Lyme disease is most prevalent in the Northeast and the upper Midwest, with "probably 95 percent of the cases" occurring in these regions, though California sees some cases as well.
What about dog ticks and lone star ticks?
Dog ticks cause illnesses including Rocky Mountain spotted fever, which at 500 cases per year is probably the next most common disease spread by ticks, Fish said. Symptoms include fever, malaise and a rash.
It can be fatal and, of all the tick-borne infections, is most frequently so.
"All of those fatalities are really needless, because it's easily treatable with antibiotics," Fish said. The issue is that physicians don't always recognize it, and people don't always get treatment.
Most prevalent in the Appalachians, the Carolinas and Georgia, this fever was discovered in Montana, hence the name.
"If you get symptoms of fever, malaise after a tick bite, and with Rocky Mountain spotted fever you see rashes on your body, then you should seek immediate treatment."
An emerging illness transmitted by the lone star tick is Southern tick-associated rash illness, or STARI. Symptoms include fatigue, headache, fever, muscle pains and a rash similar to that of Lyme disease. It is important to remember that the lone star tick bites people at all three of its life stages; the smaller the bug, the less likely it will be noticed and felt.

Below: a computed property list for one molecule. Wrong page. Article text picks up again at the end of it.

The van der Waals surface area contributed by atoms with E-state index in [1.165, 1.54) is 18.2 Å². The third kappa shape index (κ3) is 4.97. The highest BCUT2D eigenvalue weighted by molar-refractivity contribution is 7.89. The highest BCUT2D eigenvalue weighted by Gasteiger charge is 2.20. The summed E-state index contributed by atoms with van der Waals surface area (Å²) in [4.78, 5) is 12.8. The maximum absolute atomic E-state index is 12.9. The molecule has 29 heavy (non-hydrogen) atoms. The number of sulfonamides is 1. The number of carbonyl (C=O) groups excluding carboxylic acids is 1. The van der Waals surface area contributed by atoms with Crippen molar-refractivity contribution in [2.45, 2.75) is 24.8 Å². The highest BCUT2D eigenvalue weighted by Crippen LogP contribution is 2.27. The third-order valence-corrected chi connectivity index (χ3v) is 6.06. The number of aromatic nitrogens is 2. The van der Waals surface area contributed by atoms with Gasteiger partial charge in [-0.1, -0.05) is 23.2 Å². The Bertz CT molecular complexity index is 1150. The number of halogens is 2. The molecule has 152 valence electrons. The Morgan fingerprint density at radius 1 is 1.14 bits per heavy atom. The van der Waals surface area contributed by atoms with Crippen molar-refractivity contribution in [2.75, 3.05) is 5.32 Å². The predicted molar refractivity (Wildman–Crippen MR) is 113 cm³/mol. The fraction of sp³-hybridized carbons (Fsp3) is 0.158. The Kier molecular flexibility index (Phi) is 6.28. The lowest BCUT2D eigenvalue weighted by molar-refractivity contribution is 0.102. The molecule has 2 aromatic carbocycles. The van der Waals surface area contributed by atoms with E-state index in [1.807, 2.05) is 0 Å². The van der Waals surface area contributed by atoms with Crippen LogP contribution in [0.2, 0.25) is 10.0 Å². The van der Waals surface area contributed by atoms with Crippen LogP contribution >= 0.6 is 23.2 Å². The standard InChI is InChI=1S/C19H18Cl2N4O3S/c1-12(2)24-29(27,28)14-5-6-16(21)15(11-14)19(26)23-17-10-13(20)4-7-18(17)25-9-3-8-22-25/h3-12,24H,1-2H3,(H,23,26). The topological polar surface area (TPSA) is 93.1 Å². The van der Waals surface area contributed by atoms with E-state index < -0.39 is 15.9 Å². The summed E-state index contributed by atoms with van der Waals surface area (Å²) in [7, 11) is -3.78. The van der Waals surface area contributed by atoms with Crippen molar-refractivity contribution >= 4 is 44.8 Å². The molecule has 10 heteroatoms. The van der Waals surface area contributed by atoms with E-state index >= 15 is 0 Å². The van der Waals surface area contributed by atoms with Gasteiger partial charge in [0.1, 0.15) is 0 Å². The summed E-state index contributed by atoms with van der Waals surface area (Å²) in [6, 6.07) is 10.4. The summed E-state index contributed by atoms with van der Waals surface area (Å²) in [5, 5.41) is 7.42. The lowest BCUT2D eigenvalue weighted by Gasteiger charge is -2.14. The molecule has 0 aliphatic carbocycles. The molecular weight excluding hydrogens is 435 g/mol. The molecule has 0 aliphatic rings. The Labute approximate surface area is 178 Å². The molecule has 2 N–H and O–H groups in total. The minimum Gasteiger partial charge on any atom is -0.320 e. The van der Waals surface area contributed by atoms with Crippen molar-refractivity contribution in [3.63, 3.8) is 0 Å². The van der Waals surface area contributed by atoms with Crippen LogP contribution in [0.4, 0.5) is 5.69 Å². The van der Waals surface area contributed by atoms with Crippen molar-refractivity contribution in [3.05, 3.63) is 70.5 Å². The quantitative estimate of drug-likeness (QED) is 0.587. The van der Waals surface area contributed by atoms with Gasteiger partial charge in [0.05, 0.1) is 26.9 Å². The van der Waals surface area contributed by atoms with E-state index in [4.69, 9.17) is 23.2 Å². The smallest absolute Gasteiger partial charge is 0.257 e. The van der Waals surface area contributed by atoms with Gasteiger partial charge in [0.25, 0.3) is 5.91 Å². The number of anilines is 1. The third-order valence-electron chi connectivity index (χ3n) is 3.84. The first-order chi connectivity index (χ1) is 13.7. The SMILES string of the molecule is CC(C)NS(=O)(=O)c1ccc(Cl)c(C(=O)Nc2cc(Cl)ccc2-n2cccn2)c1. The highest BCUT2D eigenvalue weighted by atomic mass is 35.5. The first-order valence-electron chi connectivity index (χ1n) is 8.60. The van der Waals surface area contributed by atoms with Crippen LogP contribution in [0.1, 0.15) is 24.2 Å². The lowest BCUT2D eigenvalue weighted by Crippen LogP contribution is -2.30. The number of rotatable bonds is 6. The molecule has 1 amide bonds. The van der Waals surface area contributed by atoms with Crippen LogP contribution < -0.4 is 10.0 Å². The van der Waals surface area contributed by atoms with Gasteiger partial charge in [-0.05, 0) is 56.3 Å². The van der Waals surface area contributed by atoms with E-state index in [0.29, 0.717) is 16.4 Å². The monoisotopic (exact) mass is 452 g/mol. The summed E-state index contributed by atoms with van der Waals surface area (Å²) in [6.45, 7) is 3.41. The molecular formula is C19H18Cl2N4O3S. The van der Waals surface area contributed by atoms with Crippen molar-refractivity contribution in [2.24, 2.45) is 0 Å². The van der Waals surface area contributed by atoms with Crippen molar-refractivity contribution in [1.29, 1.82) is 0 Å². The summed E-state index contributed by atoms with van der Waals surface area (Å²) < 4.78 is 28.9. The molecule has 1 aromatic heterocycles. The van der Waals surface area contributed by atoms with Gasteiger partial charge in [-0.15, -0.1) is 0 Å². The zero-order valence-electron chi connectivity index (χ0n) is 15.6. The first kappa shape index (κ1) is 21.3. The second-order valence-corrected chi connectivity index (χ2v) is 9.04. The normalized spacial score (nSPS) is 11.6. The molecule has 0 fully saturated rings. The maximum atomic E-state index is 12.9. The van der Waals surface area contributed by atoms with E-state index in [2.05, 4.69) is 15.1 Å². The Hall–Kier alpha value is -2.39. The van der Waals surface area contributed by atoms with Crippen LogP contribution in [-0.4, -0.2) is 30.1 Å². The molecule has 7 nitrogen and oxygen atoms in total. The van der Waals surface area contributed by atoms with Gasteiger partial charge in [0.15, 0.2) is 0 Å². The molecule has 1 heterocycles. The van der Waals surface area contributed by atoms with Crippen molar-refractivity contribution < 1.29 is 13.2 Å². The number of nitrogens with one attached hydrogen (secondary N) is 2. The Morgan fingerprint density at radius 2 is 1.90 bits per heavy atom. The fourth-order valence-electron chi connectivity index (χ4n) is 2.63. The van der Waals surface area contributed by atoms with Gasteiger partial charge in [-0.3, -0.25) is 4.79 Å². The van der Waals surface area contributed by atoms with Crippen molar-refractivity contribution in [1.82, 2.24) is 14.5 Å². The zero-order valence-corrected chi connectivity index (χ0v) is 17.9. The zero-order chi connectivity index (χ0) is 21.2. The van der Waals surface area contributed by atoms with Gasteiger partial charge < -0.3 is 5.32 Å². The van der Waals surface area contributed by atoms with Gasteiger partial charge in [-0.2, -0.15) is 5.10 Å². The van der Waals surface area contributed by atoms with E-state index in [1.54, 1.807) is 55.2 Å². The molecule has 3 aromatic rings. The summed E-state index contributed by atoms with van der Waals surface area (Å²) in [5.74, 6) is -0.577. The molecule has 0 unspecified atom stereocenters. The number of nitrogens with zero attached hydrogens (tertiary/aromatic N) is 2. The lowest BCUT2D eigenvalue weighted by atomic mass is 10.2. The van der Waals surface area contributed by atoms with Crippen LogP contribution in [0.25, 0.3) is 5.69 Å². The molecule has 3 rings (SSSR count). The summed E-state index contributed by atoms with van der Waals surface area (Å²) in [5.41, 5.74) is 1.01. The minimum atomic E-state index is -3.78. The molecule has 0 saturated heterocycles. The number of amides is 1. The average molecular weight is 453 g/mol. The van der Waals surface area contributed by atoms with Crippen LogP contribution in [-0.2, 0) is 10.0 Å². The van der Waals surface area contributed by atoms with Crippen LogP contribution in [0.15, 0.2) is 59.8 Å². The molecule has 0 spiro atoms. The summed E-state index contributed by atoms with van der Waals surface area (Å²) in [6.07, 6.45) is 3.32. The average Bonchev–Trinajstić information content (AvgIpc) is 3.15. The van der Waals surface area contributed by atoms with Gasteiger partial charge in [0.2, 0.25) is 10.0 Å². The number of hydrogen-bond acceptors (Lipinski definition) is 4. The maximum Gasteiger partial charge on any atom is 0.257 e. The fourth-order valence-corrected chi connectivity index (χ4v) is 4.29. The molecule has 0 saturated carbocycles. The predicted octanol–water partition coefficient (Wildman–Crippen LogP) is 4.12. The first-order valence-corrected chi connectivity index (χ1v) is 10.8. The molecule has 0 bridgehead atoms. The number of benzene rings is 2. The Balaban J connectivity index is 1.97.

Can you feel a tick bite? Where might it bite?
Dr. Sunil Sood, an infectious disease specialist and chairman of pediatrics at Northwell Health's Southside Hospital in Bay Shore, New York, said tick bites are usually painless.
"Generally, people cannot feel the tick bite, but after a day or two, they sense a mild itching," he said.
Although ticks can bite anywhere, they tend to migrate to moist, "warmer parts of the body," including the groin, armpits and scalp, which are the "three major areas where we find them attached."
Ticks are also often found behind the ears, behind the knees and around the waist.
Geoffrey Wall, an expert in tick-borne illness and professor of clinical sciences at the Drake University College of Pharmacy and Health Science, said ticks are often found in the hair, on their way to the scalp.
"Especially in men or women with long hair, you've got to really look carefully on the whole scalp. It's hard to see. You've got to be thorough," he said.